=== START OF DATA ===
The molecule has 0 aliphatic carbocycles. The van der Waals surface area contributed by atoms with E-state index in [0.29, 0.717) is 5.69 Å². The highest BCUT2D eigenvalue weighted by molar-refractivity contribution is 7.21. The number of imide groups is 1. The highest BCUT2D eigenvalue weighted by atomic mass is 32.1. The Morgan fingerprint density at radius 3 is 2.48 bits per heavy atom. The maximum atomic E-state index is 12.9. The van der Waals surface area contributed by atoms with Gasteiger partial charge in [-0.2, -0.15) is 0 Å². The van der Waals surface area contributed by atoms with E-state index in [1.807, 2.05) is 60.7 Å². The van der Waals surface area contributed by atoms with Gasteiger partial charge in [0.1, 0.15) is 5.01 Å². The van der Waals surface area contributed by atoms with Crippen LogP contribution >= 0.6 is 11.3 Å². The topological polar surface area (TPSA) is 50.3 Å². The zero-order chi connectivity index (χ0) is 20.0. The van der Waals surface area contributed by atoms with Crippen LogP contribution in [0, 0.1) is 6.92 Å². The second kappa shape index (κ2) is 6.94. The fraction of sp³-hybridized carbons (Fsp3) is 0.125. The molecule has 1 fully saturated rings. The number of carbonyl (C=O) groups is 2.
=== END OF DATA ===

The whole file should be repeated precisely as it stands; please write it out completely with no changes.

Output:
The molecule has 0 aliphatic carbocycles. The van der Waals surface area contributed by atoms with E-state index in [0.29, 0.717) is 5.69 Å². The highest BCUT2D eigenvalue weighted by molar-refractivity contribution is 7.21. The number of imide groups is 1. The highest BCUT2D eigenvalue weighted by atomic mass is 32.1. The Morgan fingerprint density at radius 3 is 2.48 bits per heavy atom. The maximum atomic E-state index is 12.9. The van der Waals surface area contributed by atoms with Gasteiger partial charge in [-0.2, -0.15) is 0 Å². The van der Waals surface area contributed by atoms with E-state index in [1.807, 2.05) is 60.7 Å². The van der Waals surface area contributed by atoms with Gasteiger partial charge in [0.1, 0.15) is 5.01 Å². The van der Waals surface area contributed by atoms with Crippen LogP contribution >= 0.6 is 11.3 Å². The topological polar surface area (TPSA) is 50.3 Å². The zero-order chi connectivity index (χ0) is 20.0. The van der Waals surface area contributed by atoms with Crippen LogP contribution in [0, 0.1) is 6.92 Å². The second kappa shape index (κ2) is 6.94. The fraction of sp³-hybridized carbons (Fsp3) is 0.125. The molecule has 1 fully saturated rings. The number of carbonyl (C=O) groups is 2.